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Why Pretending to Hear Doesn't Help

Why Pretending to Hear Doesn’t Help

Why Pretending to Hear Doesn't Help Hearing loss can be tricky. We want to think we have a handle on it, but it takes a little more care and attention than we’re often ready to give it. Especially when we’re new to hearing loss, we may be more apt to remember the times when we were able to carry on a conversation easily—such as when a friend with a loud voice stopped by for a one-on-one chat—than the times when hearing loss made it nearly impossible to communicate.  

Hearing Loss Can Make Conversation Prohibitively Difficult

We may not be used to thinking of it this way, but one of the biggest problems in the early stages of hearing loss is the exhaustion that it brings with it. Especially in a crowded room, like a restaurant or an extended family gathering, trying to listen to what someone is saying can really wear us out! A lot of people mistake this fatigue for a separate condition, perhaps related to their age— “I just can’t stay out as late as I used to!” If we are reasonably polite people, we may start to feel bad for asking everyone to repeat themselves. At some point, the line gets blurred between our own fatigue and frustration, and our desire to let other people speak freely without asking them to accommodate our hearing needs. Somewhere in that blur, we might start to pretend to hear. We’ve all done it! Even people with normal hearing have been known to pretend to hear in a crowded place, in hopes that the conversation will move forward. Unfortunately, pretending to hear can become a habit, especially for those of us who regularly struggle to hear what another person is saying. At best, this means we’re not really connecting with the people we’re talking to. At worst, we may offend someone, or even make a critical mistake at work.  

Pretending to Hear Is Not a Long-Term Solution

It’s important when we catch ourselves pretending to hear, to note that we’re doing it, even if it didn’t cause any problems this time. Pretending to hear is not a long-term solution to our hearing issues! We might get away with it once or twice, but over time it whittles away at our feeling of connectedness, and friends and loved ones will start to suspect that we have memory issues when we’re never able to remember our conversations with them!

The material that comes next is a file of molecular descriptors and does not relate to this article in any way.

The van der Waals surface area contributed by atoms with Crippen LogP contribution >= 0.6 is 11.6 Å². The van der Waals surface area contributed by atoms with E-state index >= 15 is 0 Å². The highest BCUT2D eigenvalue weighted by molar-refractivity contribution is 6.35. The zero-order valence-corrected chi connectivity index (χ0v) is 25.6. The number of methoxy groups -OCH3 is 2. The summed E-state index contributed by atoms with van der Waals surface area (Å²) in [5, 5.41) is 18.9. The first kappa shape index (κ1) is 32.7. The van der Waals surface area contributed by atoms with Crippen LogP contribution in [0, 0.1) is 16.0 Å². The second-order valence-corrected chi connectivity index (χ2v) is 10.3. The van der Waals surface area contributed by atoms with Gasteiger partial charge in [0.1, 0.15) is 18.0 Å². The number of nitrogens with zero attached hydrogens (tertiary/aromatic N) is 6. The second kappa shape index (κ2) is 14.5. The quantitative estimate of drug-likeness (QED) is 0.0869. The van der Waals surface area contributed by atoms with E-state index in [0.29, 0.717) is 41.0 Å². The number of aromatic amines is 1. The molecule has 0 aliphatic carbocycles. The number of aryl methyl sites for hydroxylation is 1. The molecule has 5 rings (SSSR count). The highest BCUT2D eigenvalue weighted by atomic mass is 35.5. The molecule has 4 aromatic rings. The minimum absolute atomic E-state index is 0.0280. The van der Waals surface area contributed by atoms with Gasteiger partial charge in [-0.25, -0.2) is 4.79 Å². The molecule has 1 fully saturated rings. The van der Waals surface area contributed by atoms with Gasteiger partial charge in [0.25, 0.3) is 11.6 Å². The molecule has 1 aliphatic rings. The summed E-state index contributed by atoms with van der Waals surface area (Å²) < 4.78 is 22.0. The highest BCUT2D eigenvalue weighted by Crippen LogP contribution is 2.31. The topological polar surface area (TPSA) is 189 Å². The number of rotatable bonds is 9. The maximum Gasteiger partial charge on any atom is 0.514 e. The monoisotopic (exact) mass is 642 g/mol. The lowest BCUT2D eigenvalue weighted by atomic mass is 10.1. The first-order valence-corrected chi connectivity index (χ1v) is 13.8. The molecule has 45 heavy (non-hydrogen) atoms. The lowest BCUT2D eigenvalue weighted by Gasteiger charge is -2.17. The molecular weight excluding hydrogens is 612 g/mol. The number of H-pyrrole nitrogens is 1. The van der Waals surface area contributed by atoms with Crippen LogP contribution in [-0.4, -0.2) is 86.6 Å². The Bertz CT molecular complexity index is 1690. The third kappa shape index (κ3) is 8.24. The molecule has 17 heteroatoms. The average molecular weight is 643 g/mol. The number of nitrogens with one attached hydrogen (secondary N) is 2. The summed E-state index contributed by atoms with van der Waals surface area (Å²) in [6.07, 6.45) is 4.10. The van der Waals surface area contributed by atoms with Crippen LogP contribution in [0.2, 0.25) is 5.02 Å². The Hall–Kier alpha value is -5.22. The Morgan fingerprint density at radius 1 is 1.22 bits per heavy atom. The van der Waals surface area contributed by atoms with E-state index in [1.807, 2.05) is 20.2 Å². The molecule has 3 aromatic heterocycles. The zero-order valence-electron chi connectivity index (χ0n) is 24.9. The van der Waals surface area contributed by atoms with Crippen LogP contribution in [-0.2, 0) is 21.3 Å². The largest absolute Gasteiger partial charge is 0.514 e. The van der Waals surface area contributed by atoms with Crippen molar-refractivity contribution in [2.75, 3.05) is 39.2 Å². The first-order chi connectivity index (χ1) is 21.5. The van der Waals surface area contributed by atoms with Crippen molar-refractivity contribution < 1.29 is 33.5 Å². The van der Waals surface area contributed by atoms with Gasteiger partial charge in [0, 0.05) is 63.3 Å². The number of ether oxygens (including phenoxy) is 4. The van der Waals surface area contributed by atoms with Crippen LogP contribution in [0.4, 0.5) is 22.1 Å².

Hearing Loss Affects Memory

Even mild hearing loss is known to cause legitimate memory issues. This is likely because the extra effort it takes to understand what we are hearing moves the project of speech comprehension outside our auditory cortex and to other parts of the brain. This affects our memory of our conversations in two ways. First, the auditory cortex is located very close to the center of the brain for short-term memory. Normally, the process of understanding speech and remembering it in the short term happens automatically. By employing other parts of the brain for speech understanding, the distance that our eventual understanding has to travel to be consolidated in short-term memory is greater, and we are likely to lose some of it. Second, this process takes more energy. Those other parts of the brain that we are employing to understand speech are usually used for thinking about the speech we’ve heard, making connections to other things in our memory, and formulating responses. If the conversation is taking place at a normal pace, our brain is simply overtaxed. This is also how hearing loss wears us out, but our decreased ability to remember our conversations happens by the same process.  

Hearing Aids Can Help

If you haven’t kept up with hearing aid technology in the last few years, it may be worth taking a look again. Hearing aids can now perform some pretty magical operations, thanks to advances in computer audio processing technology. Nearly all hearing aids employ DSP (digital signal processing) which reduces background noise at the same time as it amplifies speech. This technology is extremely useful in more chaotic environments and can help you follow a conversation much more closely even when other conversations may be happening nearby. Directionality is also common in hearing aids today. By engaging the directional program in your hearing aids, they will automatically prioritize sound that is coming from in front of you. Simply look in the direction of the sound you want to hear, and it will be louder than everything else around you. If you or a loved one is having hearing issues, don’t pretend to hear! Make an appointment for a hearing test today and find out what hearing aids can do to ensure you never miss a word!

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